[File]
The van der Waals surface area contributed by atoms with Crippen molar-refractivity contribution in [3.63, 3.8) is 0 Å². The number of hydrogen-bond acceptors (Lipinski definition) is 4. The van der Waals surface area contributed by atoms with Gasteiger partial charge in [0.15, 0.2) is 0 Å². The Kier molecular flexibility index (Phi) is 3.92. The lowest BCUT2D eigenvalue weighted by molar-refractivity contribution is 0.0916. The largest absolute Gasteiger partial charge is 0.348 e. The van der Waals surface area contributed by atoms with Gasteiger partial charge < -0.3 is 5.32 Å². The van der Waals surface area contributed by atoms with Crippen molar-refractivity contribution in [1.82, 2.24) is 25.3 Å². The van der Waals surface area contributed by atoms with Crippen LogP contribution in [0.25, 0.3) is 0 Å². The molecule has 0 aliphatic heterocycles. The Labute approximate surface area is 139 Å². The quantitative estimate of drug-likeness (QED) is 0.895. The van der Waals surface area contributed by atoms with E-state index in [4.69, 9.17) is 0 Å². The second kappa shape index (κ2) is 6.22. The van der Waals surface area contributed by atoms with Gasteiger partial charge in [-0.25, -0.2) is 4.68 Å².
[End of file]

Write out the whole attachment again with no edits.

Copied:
The van der Waals surface area contributed by atoms with Crippen molar-refractivity contribution in [3.63, 3.8) is 0 Å². The number of hydrogen-bond acceptors (Lipinski definition) is 4. The van der Waals surface area contributed by atoms with Gasteiger partial charge in [0.15, 0.2) is 0 Å². The Kier molecular flexibility index (Phi) is 3.92. The lowest BCUT2D eigenvalue weighted by molar-refractivity contribution is 0.0916. The largest absolute Gasteiger partial charge is 0.348 e. The van der Waals surface area contributed by atoms with Gasteiger partial charge < -0.3 is 5.32 Å². The van der Waals surface area contributed by atoms with Crippen molar-refractivity contribution in [1.82, 2.24) is 25.3 Å². The van der Waals surface area contributed by atoms with Crippen LogP contribution in [0.25, 0.3) is 0 Å². The molecule has 0 aliphatic heterocycles. The Labute approximate surface area is 139 Å². The quantitative estimate of drug-likeness (QED) is 0.895. The van der Waals surface area contributed by atoms with E-state index in [4.69, 9.17) is 0 Å². The second kappa shape index (κ2) is 6.22. The van der Waals surface area contributed by atoms with Gasteiger partial charge in [-0.25, -0.2) is 4.68 Å².